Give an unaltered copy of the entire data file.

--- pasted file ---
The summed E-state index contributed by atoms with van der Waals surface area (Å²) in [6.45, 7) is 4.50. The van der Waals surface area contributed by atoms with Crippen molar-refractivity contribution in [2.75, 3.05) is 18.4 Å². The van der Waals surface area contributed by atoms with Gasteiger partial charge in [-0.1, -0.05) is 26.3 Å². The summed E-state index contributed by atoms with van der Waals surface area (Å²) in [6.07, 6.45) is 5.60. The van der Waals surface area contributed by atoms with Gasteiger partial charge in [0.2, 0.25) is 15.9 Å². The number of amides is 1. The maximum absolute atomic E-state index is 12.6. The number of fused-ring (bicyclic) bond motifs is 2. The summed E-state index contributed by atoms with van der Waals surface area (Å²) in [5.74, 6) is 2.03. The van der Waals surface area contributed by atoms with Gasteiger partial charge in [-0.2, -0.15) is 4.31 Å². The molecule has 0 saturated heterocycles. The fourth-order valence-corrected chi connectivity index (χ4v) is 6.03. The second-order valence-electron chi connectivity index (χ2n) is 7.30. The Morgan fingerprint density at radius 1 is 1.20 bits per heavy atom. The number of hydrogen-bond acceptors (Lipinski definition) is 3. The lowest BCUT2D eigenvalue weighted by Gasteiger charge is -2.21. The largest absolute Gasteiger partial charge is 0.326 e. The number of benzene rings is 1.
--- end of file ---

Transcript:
The summed E-state index contributed by atoms with van der Waals surface area (Å²) in [6.45, 7) is 4.50. The van der Waals surface area contributed by atoms with Crippen molar-refractivity contribution in [2.75, 3.05) is 18.4 Å². The van der Waals surface area contributed by atoms with Gasteiger partial charge in [-0.1, -0.05) is 26.3 Å². The summed E-state index contributed by atoms with van der Waals surface area (Å²) in [6.07, 6.45) is 5.60. The van der Waals surface area contributed by atoms with Gasteiger partial charge in [0.2, 0.25) is 15.9 Å². The number of amides is 1. The maximum absolute atomic E-state index is 12.6. The number of fused-ring (bicyclic) bond motifs is 2. The summed E-state index contributed by atoms with van der Waals surface area (Å²) in [5.74, 6) is 2.03. The van der Waals surface area contributed by atoms with Gasteiger partial charge in [-0.2, -0.15) is 4.31 Å². The molecule has 0 saturated heterocycles. The fourth-order valence-corrected chi connectivity index (χ4v) is 6.03. The second-order valence-electron chi connectivity index (χ2n) is 7.30. The Morgan fingerprint density at radius 1 is 1.20 bits per heavy atom. The number of hydrogen-bond acceptors (Lipinski definition) is 3. The lowest BCUT2D eigenvalue weighted by Gasteiger charge is -2.21. The largest absolute Gasteiger partial charge is 0.326 e. The number of benzene rings is 1.